WordPress was born out of a desire for an elegant, well-architectured personal publishing system built on PHP and MySQL and licensed under the GPL. It is the official successor of b2/cafelog. WordPress is modern software, but its roots and development go back to 2001. It is a mature and stable product. We hope that by focusing on user experience and web standards we can create a tool different from anything else out there.
b2/cafelog, more commonly known as b2 or cafelog, was the precursor to WordPress. b2/cafelog was estimated to have been installed on approximately 2,000 blogs as of May 2003.It was written in PHP for use with MySQL by Michel Valdrighi, who is now a contributing developer to WordPress. Although WordPress is the official successor, another project, b2evolution, is also in active development.
WordPress first appeared in 2003 as a joint effort between Matt Mullenweg and Mike Little to create a fork of b2. Christine Selleck Tremoulet, a friend of Mullenweg, suggested the name WordPress.
In 2004 the licensing terms for the competing Movable Type package were changed by Six Apart, resulting in many of its most influential users migrating to WordPress. By October 2009 the Open Source CMS MarketShare Report concluded that WordPress enjoyed the greatest brand strength of any open-source content management system.
As of May 2021, WordPress is used by 64.8% of all the websites whose content management system is known. This is 41.4% of the top 10 million websites.
What is WordPress? At its core, WordPress is the simplest, most popular way to create your own website or blog. In fact, WordPress powers over 40.0% of all the websites on the Internet. Yes – more than one in four websites that you visit are likely powered by WordPress.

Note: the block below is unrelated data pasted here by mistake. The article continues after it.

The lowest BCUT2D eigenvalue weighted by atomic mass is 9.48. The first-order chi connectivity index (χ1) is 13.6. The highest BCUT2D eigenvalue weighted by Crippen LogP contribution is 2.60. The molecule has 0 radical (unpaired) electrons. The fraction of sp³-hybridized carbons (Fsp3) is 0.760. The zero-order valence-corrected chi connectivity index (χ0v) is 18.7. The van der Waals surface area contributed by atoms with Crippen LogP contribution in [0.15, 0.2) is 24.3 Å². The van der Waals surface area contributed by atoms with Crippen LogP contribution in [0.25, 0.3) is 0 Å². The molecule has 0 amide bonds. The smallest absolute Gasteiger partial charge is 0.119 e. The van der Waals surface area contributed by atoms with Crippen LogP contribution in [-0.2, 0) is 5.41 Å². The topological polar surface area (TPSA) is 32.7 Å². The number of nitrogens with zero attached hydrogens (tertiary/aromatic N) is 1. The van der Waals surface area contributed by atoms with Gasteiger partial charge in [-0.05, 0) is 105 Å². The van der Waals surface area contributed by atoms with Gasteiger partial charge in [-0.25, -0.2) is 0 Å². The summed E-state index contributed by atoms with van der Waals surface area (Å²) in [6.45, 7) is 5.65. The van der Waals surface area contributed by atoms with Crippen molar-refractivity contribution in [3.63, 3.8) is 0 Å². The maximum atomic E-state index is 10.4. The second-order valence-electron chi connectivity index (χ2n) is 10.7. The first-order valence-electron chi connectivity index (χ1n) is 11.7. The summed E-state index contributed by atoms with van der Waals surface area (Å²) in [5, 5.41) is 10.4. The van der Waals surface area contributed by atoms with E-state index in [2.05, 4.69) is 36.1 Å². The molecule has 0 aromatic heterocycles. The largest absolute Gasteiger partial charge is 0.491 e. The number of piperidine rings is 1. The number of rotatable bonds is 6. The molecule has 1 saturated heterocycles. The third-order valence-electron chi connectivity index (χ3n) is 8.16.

On a slightly more technical level, WordPress is an open-source content management system licensed under GPLv2, which means that anyone can use or modify the WordPress software for free. A content management system is basically a tool that makes it easy to manage important aspects of your website – like content – without needing to know anything about programming.
The end result is that WordPress makes building a website accessible to anyone – even people who aren’t developers.
WordPress (WP, WordPress.org) is a free and open-source content management system (CMS) written in PHP and paired with a MySQL or MariaDB database. Features include a plugin architecture and a template system, referred to within WordPress as Themes. WordPress was originally created as a blog-publishing system but has evolved to support other web content types including more traditional mailing lists and forums, media galleries, membership sites, learning management systems (LMS) and online stores. WordPress is used by 41.4% of the top 10 million websites as of May 2021, WordPress is one of the most popular content management system solutions in use. WordPress has also been used for other application domains, such as pervasive display systems (PDS).